The Chinese dynasty began with Xie Jun (1991-1996 and 1999-2001). She learned tactics from the traditional Chinese chess - xiangqi - and brought her experience to the chessboard. Already at 15, she was the girl with Adolf Anderssen's combinational talent. In the game against her coach Qi the pieces collided with speed. It was brutal, imaginative, colorful. Another assault against the square f7.
Xie Jun - Qi Jingxuan Shanghai, 1985
Position after 23 moves
24.Qxh4!! (The queen sacrifice, utilizing the weak black squares, is the most elegant way to victory.) 24...Rxh4 25.fxe7 Qf3 (Other moves lose, for example 25...Qg8 26.Bc5 d6 27.Rf8+ Qxf8 28.exf8Q+ Kxf8 29.Bxd6+ Ke8 30.Nb6 wins; or 25...Qh5 26.Rf8+ Kxe7 27.Bc5+ d6 28.Bxd6+ Kd7 29.Nb6 mate.) 26.Be4! (A series of amazing bishop moves leading to a win.) 26...Nxe5 (Other moves don't help either: 26...Qxe4 27.Nd6+ Kxe7 28.Rf7 mate; or 26...Kxe7 27.Bxf3 gxf3 28.Bc5+ Kd8 29.Rxf3 Rxc4 30.Bd6! closing the mating net: Rf3-f8 mate will follow soon.) 27.Bd8! (The black king is surrounded by white's dangling pieces.) 21...Nf7 28.Bg6 Ra6 29.Ne5 Qe3+ 30.Rf2 Black gets mated on the square f7. Black resigned.
Xie was the role model for other Chinese girls. They looked up to her and went after the world title with gusto. They were Zhu Chen (2001-2004), Xu Yuhua (2008-2010) and the current women's champion, the 18-year-old Hou Yifan (2010-).
The Chinese dynasty was briefly interrupted by world champions Zsuzsa Polgar (1996-1999), Antoaneta Stefanova of Bulgaria (2004-2006) and Alexandra Kosteniuk of Russia (2008-2010).
And that brings us to the Polgar sisters. When they were very young, they had to choose: mathematics or chess. They made the right choice. Competing mostly against men, they progressed rapidly and won many titles. Zsuzsa became the women's world champion.
Without a doubt, Judit is the all-time best woman chessplayer. During her career she defeated many strong male players and world champions such as Kasparov, Anatoly Karpov and Vishy Anand. In 2005, she was rated number eight in the world with her FIDE peak rating of 2735.
In January, Judit Polgar and Hou Yifan met in Gibraltar. Just another game, said some. A historical contest between the Queen and the Princess, thought others. Hou won. She is climbing all alone. Can she reach Judit's heights so far unattainable to other women?
Champions come and go and we wish them well. But before they say the final goodbye, we demand another masterpiece. At the 2004 olympiad in Calvia, Spain, Zsuzsa Polgar and Maya Chiburdanidze obliged. Their tactical skills did not diminish with age and they gave us a memorable performance. And again, the square f7 played a major role in Zsuzsa's combination.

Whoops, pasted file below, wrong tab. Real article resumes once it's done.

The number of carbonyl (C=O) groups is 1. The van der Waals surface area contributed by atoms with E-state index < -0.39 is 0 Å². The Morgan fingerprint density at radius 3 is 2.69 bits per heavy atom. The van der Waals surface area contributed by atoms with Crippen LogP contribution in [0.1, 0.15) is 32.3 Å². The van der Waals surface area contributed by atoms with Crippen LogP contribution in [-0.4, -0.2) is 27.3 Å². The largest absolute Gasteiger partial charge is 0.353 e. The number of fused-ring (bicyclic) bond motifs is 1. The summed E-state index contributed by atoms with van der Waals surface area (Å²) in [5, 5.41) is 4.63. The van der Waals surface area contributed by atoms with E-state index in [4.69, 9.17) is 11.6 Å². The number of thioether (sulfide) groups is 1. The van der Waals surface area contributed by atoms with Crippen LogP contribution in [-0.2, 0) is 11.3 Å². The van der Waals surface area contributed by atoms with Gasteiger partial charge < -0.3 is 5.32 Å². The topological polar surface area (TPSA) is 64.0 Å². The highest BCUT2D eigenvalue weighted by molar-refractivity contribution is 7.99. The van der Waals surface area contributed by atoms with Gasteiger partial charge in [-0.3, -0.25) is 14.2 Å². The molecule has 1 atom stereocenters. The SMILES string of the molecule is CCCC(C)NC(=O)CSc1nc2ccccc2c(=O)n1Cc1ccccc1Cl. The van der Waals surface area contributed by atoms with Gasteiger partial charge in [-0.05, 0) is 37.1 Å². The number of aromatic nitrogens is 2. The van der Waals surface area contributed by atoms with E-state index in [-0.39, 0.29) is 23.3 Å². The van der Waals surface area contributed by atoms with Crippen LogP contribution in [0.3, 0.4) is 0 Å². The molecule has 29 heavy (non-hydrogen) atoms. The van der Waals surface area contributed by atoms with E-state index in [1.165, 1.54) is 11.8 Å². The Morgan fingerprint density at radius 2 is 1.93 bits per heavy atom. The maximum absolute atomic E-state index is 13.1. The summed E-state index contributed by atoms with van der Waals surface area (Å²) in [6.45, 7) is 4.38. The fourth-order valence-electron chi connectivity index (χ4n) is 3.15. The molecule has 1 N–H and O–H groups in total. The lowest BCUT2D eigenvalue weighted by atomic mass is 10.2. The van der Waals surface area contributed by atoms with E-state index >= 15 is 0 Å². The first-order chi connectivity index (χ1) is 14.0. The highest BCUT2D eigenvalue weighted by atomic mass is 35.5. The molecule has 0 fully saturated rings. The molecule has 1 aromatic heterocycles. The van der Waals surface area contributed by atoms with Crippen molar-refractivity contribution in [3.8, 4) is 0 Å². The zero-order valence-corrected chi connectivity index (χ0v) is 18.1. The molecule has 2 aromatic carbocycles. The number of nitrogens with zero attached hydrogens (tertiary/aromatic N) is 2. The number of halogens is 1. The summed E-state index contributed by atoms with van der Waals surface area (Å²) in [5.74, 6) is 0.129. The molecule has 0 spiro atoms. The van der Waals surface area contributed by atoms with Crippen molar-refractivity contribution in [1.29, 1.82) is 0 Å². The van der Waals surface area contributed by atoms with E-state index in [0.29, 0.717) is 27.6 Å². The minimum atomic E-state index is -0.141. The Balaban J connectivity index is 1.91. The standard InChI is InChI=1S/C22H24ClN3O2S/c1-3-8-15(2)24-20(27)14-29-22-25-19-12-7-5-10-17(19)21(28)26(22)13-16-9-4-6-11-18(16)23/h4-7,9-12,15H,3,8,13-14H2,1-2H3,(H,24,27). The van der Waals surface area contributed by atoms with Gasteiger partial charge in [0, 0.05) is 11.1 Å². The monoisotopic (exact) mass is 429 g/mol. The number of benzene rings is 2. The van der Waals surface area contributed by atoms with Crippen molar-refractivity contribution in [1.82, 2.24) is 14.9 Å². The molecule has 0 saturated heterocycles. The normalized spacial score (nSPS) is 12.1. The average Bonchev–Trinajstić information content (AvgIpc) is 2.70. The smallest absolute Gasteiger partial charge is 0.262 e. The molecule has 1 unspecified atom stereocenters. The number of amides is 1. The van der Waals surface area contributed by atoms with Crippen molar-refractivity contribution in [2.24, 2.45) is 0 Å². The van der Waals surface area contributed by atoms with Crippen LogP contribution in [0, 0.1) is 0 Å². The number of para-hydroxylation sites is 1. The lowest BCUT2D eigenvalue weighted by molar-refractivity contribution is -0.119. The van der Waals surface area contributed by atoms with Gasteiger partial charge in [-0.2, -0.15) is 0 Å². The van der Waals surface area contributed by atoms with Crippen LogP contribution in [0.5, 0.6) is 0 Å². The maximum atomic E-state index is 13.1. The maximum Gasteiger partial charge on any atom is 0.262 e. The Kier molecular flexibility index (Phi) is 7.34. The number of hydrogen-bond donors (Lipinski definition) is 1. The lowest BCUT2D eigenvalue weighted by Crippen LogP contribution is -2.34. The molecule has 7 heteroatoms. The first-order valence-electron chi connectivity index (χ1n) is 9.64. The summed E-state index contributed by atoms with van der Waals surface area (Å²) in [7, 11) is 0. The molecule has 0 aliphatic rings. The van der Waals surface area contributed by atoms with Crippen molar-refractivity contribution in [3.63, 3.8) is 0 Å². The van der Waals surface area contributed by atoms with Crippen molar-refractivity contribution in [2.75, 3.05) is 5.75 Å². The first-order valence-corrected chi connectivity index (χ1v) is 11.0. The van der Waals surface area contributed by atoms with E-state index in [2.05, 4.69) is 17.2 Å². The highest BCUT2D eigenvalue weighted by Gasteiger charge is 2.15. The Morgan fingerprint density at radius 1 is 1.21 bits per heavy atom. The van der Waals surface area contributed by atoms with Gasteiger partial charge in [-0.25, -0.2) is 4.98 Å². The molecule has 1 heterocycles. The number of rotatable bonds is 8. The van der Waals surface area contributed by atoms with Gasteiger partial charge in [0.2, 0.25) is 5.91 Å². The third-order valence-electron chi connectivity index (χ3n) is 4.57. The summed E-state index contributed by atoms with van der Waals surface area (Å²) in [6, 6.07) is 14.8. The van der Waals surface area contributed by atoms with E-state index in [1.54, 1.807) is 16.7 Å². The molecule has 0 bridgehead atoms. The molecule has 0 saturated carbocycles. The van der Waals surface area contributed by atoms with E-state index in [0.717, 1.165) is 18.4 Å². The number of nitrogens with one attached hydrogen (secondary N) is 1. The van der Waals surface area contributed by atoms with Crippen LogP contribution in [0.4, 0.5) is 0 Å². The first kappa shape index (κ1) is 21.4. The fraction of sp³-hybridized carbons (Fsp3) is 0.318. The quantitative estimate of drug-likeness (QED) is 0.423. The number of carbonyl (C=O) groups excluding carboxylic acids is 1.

Polgar,Zsuzsa - Chiburdanidze,Maya 36th Olympiad w Calvia ESP (6), 20.10.2004
1.Nf3 Nf6 2.c4 e6 3.Nc3 Bb4 4.Qc2 0-0 5.a3 Bxc3 6.Qxc3 c5 7.b4 b6 8.Bb2 d6 9.g4! (A vintage Polgar! Where others look to increase a small positional advantage, the Polgar sisters go after the king.)
9...Bb7 10.g5 Nh5 11.Rg1 e5 12.Bh3 Nf4 13.Bf5
(Provoking the next mistake.) 13...g6?
(The weakening of the long diagonal allows a beautiful combination. The queen on c3, supported by the bishop on b2, can now "see" as far as the square h8. Developing the knight 13...Nc6 gives black a good game.)
(A good idea, but the wrong move-order. Black should have played: 14...Qe7 15.Be4 dxe5 (15...Bxe4 16.Nc6 Nd3+ 17.Kf1+-) 16.Bxb7 and only now 16...Nxe2! 17.Kxe2 Qxb7 18.Qxe5 f6 19.Qe6+ Rf7 20.gxf6 and although white is clearly better, black can still fight.; After 14...dxe5? 15.Qxe5 f6 16.Qxf4 wins.)
(Creating mating threats. Wrong would be 15.Kxe2 dxe5 16.Qxe5? Re8.)
(After 15...Kxf7 16.Qg7+ Ke8 17.Bf6 white wins; and on 15...Rxf7 16.Qh8 mates.)
(This wins slowly. Interestingly, Polgar who was drilled in mating finales, missed to swing her rook from a1 to h3, for example: 20.Rb1! gxf5 [20...Bf3 21.Rb3 Bh5 22.Be4 wins; 20...Nc6 21.Rb3 and the rook goes to mate on h3; 20...Nd7 21.Bxd7 wins.] 21.Rb3 and black gets mated.)
20...Nc6 21.Bd5 (The pin.) 21...Rf8 22.f7 Nd8 23.Bxb7 Nxb7 24.Rg3 Rxf7 25.Re3 (The rook made it to the open file.) 25...Nd8 26.b5 (Taking away the square c6.) 26...Rf4 27.d3 d5 28.Re7! (The rook on the 7th rank limits the knight.) 28...dxc4 29.dxc4 Nf7 (After 29...Rxc4 30.Rd1 Rd4 31.Rxd4 cxd4 32.Rxa7 the b6-pawn falls shortly.) 30.Rd1 Ng5 31.Rxa7 Rxc4 32.Ra6 Rc2 33.Rxb6 c4 34.a4 Ra2 35.Ra6 Nf3+ 36.Kf1 Nd2+ 37.Rxd2! (Simplifying into a clearly won rook endgame.) 37...Rxd2 38.Rc6 Rc2 39.b6 Black resigned.